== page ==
Broadband infrastructure can – and sometimes will – be regulated in California

16 August 2014 by Steve Blum
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The California Public Utilities Commission is squarely back in the game of regulating broadband service providers, at least up to a point. That was the second shot across the bow fired in a ruling on Thursday ruling by a CPUC administrative law judge. In it, the commission declared that it would use broad powers it believes was granted by federal law to “remove barriers to [broadband] infrastructure investment”, as well as state law that charges it with deciding whether mergers it clearly does regulate – in this case, involving subsidiaries that provide telephone service – are in the public interest…

The ultimate test of a proposed change of control is whether or not it is in the public interest. The public interest is broader than the interest of the customers of the regulated entities in the price and quality of the services they receive from their providers.

The counter argument is that the state legislature took that power away, at least in so far as broadband providers are concerned, when it passed and the governor signed senate bill 1161 two years ago. That new law barred the CPUC, and any other state agency, from regulating “Voice over Internet Protocol and Internet Protocol enabled services” until 2020.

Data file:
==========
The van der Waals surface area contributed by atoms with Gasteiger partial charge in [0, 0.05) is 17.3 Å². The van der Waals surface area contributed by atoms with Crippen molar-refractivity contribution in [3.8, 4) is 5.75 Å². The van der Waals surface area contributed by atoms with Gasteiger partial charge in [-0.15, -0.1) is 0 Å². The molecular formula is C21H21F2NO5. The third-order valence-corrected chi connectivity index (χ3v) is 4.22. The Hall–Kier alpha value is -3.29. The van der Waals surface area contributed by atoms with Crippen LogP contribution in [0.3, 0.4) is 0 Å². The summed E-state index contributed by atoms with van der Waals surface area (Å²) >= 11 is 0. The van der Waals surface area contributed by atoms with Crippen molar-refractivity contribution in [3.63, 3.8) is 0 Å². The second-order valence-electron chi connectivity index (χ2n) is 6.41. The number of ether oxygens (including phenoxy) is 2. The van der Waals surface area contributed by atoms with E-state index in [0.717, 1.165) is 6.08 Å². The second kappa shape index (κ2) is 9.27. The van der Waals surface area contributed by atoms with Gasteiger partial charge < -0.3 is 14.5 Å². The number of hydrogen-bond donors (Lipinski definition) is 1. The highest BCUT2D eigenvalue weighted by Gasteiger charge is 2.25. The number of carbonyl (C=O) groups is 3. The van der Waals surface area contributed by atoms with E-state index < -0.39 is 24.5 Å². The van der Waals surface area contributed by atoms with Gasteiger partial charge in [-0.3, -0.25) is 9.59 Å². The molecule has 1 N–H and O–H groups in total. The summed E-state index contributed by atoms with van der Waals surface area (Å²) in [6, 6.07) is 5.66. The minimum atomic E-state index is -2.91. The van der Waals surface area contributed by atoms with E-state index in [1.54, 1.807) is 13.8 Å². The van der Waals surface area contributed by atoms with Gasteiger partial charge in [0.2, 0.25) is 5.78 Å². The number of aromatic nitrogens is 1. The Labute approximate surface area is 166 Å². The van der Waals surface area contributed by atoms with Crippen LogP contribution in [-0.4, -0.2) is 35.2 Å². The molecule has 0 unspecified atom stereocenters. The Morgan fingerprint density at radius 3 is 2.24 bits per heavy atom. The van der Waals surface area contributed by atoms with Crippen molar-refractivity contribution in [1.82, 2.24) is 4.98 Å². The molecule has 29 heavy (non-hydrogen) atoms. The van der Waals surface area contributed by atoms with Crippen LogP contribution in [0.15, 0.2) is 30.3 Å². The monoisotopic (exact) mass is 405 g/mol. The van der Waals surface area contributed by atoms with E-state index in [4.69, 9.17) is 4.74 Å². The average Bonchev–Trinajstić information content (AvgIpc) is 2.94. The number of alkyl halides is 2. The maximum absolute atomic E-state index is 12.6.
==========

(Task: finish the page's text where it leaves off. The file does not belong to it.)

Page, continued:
One of the exceptions in the bill, though, is when federal law gives the CPUC authority to do something. In this case, that something is promoting broadband competition and removing barriers to building broadband infrastructure. That’s why the commission will be putting Comcast’s proposed takeover of Time-Warner under a microscope.

As Thursday’s ruling acknowledges, there are limits to how far the CPUC can go. It can’t, for example, decide that ISPs are common carriers and regulate them as such. But since a decision last year when it reaffirmed its jurisdiction over certain kinds of telecoms infrastructure, the commission has been drawing a line between Internet services, which it doesn’t regulate, and Internet infrastructure, which it does.